Haley opens up with the truth about her IHSA season.
There has been some speculation this year as to whether I did well and showed often in IHSA because I have decent horsemanship or because the coaches like me. Today I would like to clear things up and confirm that it is the latter — I have shown so much purely because I am the favorite. I have practiced at length my manipulation of those in power and my prowess has been proven this year. Luckily, I have composed an extensive list so that you, too, can learn how to be the coaches’ or trainers’ favorite.
1. Nag your coaches incessantly. It’s a common misconception that coaches don’t like to be nagged, but the truth is that they’ll love you for it. Make sure it’s the first thing they hear when you get to the barn and the last thing they hear before you leave. Ideally, you arrive before anyone else and linger till everyone else is gone for optimal nagging time. Skip any formalities and jump straight into whiny questions when you see your coach or trainer. Even nag while you’re in a lesson; for example, if your trainer tells you to square your shoulders, reply with something like “Do I have to?” or (they especially like this one) “I can’t!” Responding like this lets your coach or trainer know that you’re paying attention to what they are saying.
2. Pay your board or lesson bills a few days late. Your coach or trainer might complain about this one, but it’s a surefire way to make sure they don’t forget about you. In those few late days, you might even be the most important client and they will think about you all the time until your bill is paid. This often also leads to extra time on the phone with your trainer during which you can strengthen your working relationship.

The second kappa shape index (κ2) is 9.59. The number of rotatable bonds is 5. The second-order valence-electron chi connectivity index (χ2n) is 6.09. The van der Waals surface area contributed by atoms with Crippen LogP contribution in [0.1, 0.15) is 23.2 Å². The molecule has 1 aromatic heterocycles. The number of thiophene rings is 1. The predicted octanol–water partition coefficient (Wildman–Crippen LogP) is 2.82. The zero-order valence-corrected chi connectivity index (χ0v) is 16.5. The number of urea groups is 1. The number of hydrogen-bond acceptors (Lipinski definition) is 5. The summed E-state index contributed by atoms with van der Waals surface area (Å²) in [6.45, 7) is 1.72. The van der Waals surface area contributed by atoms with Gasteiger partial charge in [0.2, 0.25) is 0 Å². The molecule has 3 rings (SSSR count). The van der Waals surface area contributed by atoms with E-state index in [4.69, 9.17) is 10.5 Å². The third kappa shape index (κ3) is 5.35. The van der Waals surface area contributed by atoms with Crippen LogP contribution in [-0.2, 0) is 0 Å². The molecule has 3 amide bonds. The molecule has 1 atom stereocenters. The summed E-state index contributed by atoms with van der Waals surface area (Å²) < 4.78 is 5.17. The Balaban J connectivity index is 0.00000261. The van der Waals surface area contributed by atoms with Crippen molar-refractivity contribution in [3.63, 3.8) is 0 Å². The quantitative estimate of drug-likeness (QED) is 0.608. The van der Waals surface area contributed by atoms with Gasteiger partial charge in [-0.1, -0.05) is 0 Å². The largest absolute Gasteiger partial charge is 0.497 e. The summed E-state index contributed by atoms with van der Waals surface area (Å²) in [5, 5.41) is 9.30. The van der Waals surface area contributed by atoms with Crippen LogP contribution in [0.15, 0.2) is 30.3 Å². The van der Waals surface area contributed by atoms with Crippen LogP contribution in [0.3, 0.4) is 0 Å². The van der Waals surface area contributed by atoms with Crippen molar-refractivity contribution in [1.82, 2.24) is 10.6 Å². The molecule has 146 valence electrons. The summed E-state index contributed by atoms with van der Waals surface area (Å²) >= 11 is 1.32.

3. Schedule your riding time to coincide with other lessons or practices. Memorize the arena schedule and make sure to always show up just as a lesson or practice is going in. Apologize profusely for mistaking the open ring time and hope your trainer is kind enough to let you disrupt another lesson. This way, they will have extra opportunities to watch you ride and acknowledge how great you are. Additionally, they won’t be able to resist coaching you if you make a mistake — it’s basically extra lessons whenever you want, and soon your coach or trainer will miss you if you don’t crash another practice.
4. When you’re not nagging, be as sassy as possible. The mistake most people make here is that they stop being sassy when their coach or trainer stops laughing. Keep going long after they stop thinking your sarcastic attitude is funny. Be sure to use sass at entirely inappropriate times to keep the mood light, such as during the predawn hours before a show when no one’s had coffee yet or directly after having a terrible lesson. The more offensive your humor is, the better. Lay it on thick and always laugh at your own sassiness even if no one else will.
5. Show your dedication with exaggerated emotions. Didn’t place well? Exit the ring bawling your eyes out and remain inconsolable for the rest of the day. Once you’re done being sad, rant for the remainder of the weekend about the poor judging/footing/weather and unfairness of life in general. Won the show? Scream, jump around so much you scare your horse, take no fewer than twenty pictures with you and your ribbon or trophy, and hug your coach or trainer at every opportunity for the rest of the week. Doing this consistently proves beyond a shadow of a doubt that you are committed to your team or trainer, and they will appreciate the team spirit.
Go riding … and happy April Fool’s day!
Haley is the author of Horse Nation’s “Academic Equestrian” series, following her collegiate experience as she balances her studies with participation on the varsity equestrian team and time with her own horse. Catch up on past columns by clicking the #ACADEMIC EQUESTRIAN tag at the top of the page!
Haley Ruffner is attending Alfred University, majoring in English and minoring in Business and Equestrian Studies. She has a green Quarter Horse, At Last an Invitation “Cricket,” and he is also “enrolled” at Alfred. She rides western and hunt seat and also loves to rein and trail ride.